Remember when you were a kid? You sometimes had to do things you just didn’t want to do, even if they were good for you. Eat your vegetables. Take your medicine. Clean your room. Hug that one great aunt who always pinched your cheeks too hard.
As an adult, annual compliance training can sometimes feel the same way. You just want to get it over with and check the box for another year.
Why can’t compliance training be like the courses that you actually enjoy taking? Why can’t it have interesting content, engaging storylines, and interactions to reinforce learning? Why can’t compliance training feel less like…compliance training?
Mandatory Training: Reducing Risk
During the crazy ride that was the year 2020, organizations learned a lot of valuable lessons – one of which is that we must keep employees engaged.
Mandatory compliance training needs to move beyond the once-a-year “check the box” requirement. Compliance should become embedded into the everyday workflow to create a foundation of behavioral expectations that transform organizational culture.
And yet, a recent survey by Corporate Compliance Insights revealed that 73% of employees skim-read/skip-read, tuned out of the audio, and didn’t pay attention to the details. And 70% of those surveyed used the word “boring” to describe their company’s compliance training.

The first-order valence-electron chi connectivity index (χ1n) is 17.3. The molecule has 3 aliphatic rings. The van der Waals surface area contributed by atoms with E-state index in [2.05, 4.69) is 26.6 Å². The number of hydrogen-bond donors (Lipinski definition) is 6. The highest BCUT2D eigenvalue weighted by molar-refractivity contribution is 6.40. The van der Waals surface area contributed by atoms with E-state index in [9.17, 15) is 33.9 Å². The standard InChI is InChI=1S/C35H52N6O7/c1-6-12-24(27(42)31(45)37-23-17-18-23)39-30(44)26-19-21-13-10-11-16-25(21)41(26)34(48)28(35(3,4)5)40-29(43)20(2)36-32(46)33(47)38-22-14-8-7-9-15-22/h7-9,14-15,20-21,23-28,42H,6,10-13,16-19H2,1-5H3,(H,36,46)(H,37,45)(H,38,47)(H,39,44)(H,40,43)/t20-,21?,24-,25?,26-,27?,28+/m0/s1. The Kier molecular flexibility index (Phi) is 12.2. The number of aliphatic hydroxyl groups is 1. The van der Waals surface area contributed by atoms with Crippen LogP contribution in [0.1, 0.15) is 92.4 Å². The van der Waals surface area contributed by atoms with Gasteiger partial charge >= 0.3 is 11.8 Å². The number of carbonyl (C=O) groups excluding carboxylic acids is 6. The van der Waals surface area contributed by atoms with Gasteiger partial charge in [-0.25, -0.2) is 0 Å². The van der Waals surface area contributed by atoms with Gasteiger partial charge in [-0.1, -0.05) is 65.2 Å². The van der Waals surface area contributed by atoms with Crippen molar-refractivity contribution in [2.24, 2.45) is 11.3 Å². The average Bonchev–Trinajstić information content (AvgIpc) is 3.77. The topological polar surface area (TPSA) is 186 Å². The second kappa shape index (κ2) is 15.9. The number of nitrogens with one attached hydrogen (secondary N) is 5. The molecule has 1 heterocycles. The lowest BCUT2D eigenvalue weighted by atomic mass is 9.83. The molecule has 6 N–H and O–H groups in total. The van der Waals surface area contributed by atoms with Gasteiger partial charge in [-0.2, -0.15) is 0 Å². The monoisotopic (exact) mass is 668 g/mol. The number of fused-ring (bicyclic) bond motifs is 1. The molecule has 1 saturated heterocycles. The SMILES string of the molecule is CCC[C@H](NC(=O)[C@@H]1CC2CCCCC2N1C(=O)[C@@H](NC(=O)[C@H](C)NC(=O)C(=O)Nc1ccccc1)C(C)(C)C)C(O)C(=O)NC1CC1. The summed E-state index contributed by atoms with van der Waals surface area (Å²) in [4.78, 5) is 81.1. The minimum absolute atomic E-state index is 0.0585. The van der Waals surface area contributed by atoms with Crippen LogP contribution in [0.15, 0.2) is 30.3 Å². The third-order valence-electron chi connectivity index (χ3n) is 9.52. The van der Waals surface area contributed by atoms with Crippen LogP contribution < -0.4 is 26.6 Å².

The result? The lack of engagement and interest in compliance training creates significant risk for organizations. But what can be done?
5 Ways to Make Compliance Training Better
1. Measure what Matters
Creating a culture of compliance includes creating goals and KPI’s that target the outcomes and behaviors organizations want to achieve through mandatory compliance training. Emphasizing behaviors instead of “checking the box” results in shifting from training to learning. L&D teams should put as much attention on creating relevant KPIs for compliance programs as they do for initiatives like management and leadership development. Measurement shouldn’t just focus on the rate of completion – it should focus on getting to the bottom of what is actually solved by making the training mandatory, and how it improved the culture.
➔ Do employees feel included?
➔ Do employees feel safer?
➔ Do employees feel more comfortable coming forward when they witness non-compliant behavior?
➔ Do employees trust each other?
➔ Do employees understand who to go to when they need help?
2. Involve Organizational Leadership
Organizations rolling out critical learning initiatives know from experience that programs are more successful when support comes from the top-down. Compliance should be no exception! Leaders can help connect the dots for employees by communicating why compliance learning is essential and how it will benefit the organization, thereby benefiting the employees. And leaders can help crystalize the vision for the future of what a culturally compliant workforce looks like: an ethical, collaborative, inclusive, responsible, and overall safer and more satisfying working environment for everyone!
3. Shorter is Better